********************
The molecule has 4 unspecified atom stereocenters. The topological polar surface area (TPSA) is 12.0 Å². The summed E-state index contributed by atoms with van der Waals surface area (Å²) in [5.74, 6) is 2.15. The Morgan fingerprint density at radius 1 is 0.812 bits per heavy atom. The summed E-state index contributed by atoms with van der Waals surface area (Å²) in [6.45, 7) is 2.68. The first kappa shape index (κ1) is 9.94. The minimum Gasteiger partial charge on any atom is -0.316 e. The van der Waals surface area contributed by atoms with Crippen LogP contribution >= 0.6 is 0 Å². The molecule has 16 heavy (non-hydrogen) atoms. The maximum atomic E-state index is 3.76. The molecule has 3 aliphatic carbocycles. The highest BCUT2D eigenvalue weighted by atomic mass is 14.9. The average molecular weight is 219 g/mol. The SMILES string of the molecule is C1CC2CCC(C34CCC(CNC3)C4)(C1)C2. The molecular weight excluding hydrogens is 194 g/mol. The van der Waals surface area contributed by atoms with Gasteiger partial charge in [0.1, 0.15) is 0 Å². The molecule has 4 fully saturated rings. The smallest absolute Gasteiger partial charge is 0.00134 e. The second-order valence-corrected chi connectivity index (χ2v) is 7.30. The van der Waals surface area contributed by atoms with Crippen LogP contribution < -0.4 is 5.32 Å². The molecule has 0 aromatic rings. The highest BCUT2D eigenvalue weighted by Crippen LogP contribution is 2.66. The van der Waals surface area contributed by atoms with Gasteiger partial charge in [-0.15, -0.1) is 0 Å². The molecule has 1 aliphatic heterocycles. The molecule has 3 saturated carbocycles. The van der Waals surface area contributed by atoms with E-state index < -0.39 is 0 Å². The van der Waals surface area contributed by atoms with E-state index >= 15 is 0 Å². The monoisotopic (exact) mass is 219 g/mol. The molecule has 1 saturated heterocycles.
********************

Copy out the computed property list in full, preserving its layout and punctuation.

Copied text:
The molecule has 4 unspecified atom stereocenters. The topological polar surface area (TPSA) is 12.0 Å². The summed E-state index contributed by atoms with van der Waals surface area (Å²) in [5.74, 6) is 2.15. The Morgan fingerprint density at radius 1 is 0.812 bits per heavy atom. The summed E-state index contributed by atoms with van der Waals surface area (Å²) in [6.45, 7) is 2.68. The first kappa shape index (κ1) is 9.94. The minimum Gasteiger partial charge on any atom is -0.316 e. The van der Waals surface area contributed by atoms with Crippen LogP contribution >= 0.6 is 0 Å². The molecule has 16 heavy (non-hydrogen) atoms. The maximum atomic E-state index is 3.76. The molecule has 3 aliphatic carbocycles. The highest BCUT2D eigenvalue weighted by atomic mass is 14.9. The average molecular weight is 219 g/mol. The SMILES string of the molecule is C1CC2CCC(C34CCC(CNC3)C4)(C1)C2. The molecular weight excluding hydrogens is 194 g/mol. The van der Waals surface area contributed by atoms with Gasteiger partial charge in [0.1, 0.15) is 0 Å². The molecule has 4 fully saturated rings. The smallest absolute Gasteiger partial charge is 0.00134 e. The second-order valence-corrected chi connectivity index (χ2v) is 7.30. The van der Waals surface area contributed by atoms with Crippen LogP contribution < -0.4 is 5.32 Å². The molecule has 0 aromatic rings. The highest BCUT2D eigenvalue weighted by Crippen LogP contribution is 2.66. The van der Waals surface area contributed by atoms with Gasteiger partial charge in [-0.15, -0.1) is 0 Å². The molecule has 1 aliphatic heterocycles. The molecule has 3 saturated carbocycles. The van der Waals surface area contributed by atoms with E-state index < -0.39 is 0 Å². The van der Waals surface area contributed by atoms with E-state index >= 15 is 0 Å². The monoisotopic (exact) mass is 219 g/mol. The molecule has 1 saturated heterocycles.